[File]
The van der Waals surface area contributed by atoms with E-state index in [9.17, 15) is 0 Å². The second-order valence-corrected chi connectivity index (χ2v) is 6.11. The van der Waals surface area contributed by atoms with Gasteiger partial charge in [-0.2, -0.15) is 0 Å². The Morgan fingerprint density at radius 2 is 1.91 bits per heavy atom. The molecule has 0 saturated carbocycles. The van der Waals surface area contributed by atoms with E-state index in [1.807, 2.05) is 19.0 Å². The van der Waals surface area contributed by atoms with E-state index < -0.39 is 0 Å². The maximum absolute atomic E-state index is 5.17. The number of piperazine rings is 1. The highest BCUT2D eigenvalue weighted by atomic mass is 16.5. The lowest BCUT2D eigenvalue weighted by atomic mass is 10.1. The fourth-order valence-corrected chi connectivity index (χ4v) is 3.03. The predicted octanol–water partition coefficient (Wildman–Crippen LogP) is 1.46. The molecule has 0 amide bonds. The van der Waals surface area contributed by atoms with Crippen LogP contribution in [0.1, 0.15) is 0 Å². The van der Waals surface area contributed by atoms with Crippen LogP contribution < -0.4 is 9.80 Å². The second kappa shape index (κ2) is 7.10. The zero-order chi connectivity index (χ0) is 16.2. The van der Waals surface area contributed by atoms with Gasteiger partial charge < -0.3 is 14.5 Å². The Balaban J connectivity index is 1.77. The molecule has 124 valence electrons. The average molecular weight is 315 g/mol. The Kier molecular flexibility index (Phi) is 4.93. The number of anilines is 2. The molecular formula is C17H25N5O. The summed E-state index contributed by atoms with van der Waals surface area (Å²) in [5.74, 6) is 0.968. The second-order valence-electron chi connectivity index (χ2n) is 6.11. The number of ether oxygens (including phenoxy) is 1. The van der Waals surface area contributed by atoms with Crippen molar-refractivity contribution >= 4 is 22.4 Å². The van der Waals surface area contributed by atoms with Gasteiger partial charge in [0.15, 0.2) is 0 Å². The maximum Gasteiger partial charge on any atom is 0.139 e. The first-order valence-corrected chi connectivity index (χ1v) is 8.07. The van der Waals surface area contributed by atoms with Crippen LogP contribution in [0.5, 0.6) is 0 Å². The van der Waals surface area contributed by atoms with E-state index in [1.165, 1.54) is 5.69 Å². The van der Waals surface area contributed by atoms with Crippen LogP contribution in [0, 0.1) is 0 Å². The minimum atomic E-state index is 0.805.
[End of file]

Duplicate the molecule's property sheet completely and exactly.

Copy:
The van der Waals surface area contributed by atoms with E-state index in [9.17, 15) is 0 Å². The second-order valence-corrected chi connectivity index (χ2v) is 6.11. The van der Waals surface area contributed by atoms with Gasteiger partial charge in [-0.2, -0.15) is 0 Å². The Morgan fingerprint density at radius 2 is 1.91 bits per heavy atom. The molecule has 0 saturated carbocycles. The van der Waals surface area contributed by atoms with E-state index in [1.807, 2.05) is 19.0 Å². The van der Waals surface area contributed by atoms with E-state index < -0.39 is 0 Å². The maximum absolute atomic E-state index is 5.17. The number of piperazine rings is 1. The highest BCUT2D eigenvalue weighted by atomic mass is 16.5. The lowest BCUT2D eigenvalue weighted by atomic mass is 10.1. The fourth-order valence-corrected chi connectivity index (χ4v) is 3.03. The predicted octanol–water partition coefficient (Wildman–Crippen LogP) is 1.46. The molecule has 0 amide bonds. The van der Waals surface area contributed by atoms with Crippen LogP contribution in [0.1, 0.15) is 0 Å². The van der Waals surface area contributed by atoms with Crippen LogP contribution < -0.4 is 9.80 Å². The second kappa shape index (κ2) is 7.10. The zero-order chi connectivity index (χ0) is 16.2. The van der Waals surface area contributed by atoms with Gasteiger partial charge < -0.3 is 14.5 Å². The Balaban J connectivity index is 1.77. The molecule has 124 valence electrons. The average molecular weight is 315 g/mol. The Kier molecular flexibility index (Phi) is 4.93. The number of anilines is 2. The molecular formula is C17H25N5O. The summed E-state index contributed by atoms with van der Waals surface area (Å²) in [5.74, 6) is 0.968. The second-order valence-electron chi connectivity index (χ2n) is 6.11. The number of ether oxygens (including phenoxy) is 1. The van der Waals surface area contributed by atoms with Crippen molar-refractivity contribution >= 4 is 22.4 Å². The van der Waals surface area contributed by atoms with Gasteiger partial charge in [0.15, 0.2) is 0 Å². The maximum Gasteiger partial charge on any atom is 0.139 e. The first-order valence-corrected chi connectivity index (χ1v) is 8.07. The van der Waals surface area contributed by atoms with Crippen LogP contribution in [0.5, 0.6) is 0 Å². The van der Waals surface area contributed by atoms with E-state index in [1.165, 1.54) is 5.69 Å². The van der Waals surface area contributed by atoms with Crippen LogP contribution in [0, 0.1) is 0 Å². The minimum atomic E-state index is 0.805.